Wellingborough council has bought a town centre pub and land to build a crematorium on in a bid to generate income, and is looking at more investment opportunities.
Wellingborough Council has bought the freehold to Rafferty’s in Market Street using its capital funds, and plans to use it to generate regular revenue income.
Officials also announced this week that a deal had been done for the plot of land off Doddington Road needed to build a new £4m crematorium, which should be up and running in the next couple of years.
The Telegraph understands that council officers have now been asked to look into the availability of the Star Bar in High Street and the Indian restaurant in Church Street.
A spokesman for the council said: “The council has several million pounds of what is known as capital reserves in the bank, but isn’t by law allowed to use this money for the day-to-day running of council services.
“By using the capital funds to purchase Rafferty’s and other investment properties, income can be generated through the rent and this income becomes part of the revenue budget which does pay for services.”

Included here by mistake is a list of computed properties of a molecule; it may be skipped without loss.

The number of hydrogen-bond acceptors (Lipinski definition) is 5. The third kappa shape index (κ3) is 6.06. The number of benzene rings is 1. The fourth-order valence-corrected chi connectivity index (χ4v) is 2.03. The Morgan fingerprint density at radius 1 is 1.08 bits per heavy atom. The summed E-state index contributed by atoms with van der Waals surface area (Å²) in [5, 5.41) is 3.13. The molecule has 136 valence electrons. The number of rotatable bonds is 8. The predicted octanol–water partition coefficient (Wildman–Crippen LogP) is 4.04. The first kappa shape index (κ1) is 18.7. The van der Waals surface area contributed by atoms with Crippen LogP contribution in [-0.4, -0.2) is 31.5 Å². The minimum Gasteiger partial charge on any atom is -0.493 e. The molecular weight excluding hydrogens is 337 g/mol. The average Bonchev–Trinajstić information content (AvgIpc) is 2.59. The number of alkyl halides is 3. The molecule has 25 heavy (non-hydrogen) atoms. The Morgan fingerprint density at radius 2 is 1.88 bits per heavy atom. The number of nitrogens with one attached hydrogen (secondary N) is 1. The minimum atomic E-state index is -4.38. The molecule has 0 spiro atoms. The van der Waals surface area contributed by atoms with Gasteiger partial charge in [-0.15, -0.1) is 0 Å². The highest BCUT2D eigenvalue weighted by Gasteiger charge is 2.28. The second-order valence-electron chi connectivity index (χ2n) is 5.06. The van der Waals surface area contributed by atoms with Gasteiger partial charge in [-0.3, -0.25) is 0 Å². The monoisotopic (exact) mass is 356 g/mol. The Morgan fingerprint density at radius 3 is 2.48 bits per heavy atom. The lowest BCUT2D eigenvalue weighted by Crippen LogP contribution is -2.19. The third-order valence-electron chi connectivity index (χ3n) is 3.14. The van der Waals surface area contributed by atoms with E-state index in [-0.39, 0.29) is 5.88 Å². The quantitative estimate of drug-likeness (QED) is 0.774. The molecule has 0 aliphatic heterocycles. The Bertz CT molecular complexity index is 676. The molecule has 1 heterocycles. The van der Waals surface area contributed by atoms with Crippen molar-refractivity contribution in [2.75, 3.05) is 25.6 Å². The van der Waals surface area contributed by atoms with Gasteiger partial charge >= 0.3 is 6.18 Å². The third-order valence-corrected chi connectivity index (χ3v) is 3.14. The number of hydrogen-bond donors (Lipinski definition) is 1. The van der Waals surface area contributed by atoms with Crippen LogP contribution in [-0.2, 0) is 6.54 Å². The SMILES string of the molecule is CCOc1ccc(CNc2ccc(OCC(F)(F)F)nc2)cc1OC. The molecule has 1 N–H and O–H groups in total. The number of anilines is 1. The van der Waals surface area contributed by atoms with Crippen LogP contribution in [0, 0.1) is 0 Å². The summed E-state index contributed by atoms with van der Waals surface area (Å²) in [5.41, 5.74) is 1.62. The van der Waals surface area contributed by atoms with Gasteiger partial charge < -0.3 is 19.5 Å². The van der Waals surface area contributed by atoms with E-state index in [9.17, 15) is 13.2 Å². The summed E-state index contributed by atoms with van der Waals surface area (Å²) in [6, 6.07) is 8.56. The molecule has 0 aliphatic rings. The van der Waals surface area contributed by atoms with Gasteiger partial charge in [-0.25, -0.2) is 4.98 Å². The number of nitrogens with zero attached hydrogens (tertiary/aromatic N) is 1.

Outline planning approval to build a crematorium was granted in December.
At a recent meeting, Cllr Paul Bell, leader of the council, said he expected the crematorium to provide income of £100,000 a year.
He said: “We are exploring lots of different ways to help increase our revenue budget.
“We are fortunate to have capital reserves, but we’re not allowed to use this money to provide services so we have to find ways to turn it into revenue.
“Investing in property is one way we can do that.
“In the case of Rafferty’s and the rental income it generates, we can expect about a 10 per cent return on the investment.
“That is obviously more than we would get if the money stayed in the bank, and more importantly the revenue can be used for local services.
“Rafferty’s was also an important purchase for us as it was the only property in that block that wasn’t council-owned.
“Now we own the whole block and that brings additional benefits such as making access to the back of the buildings easier.”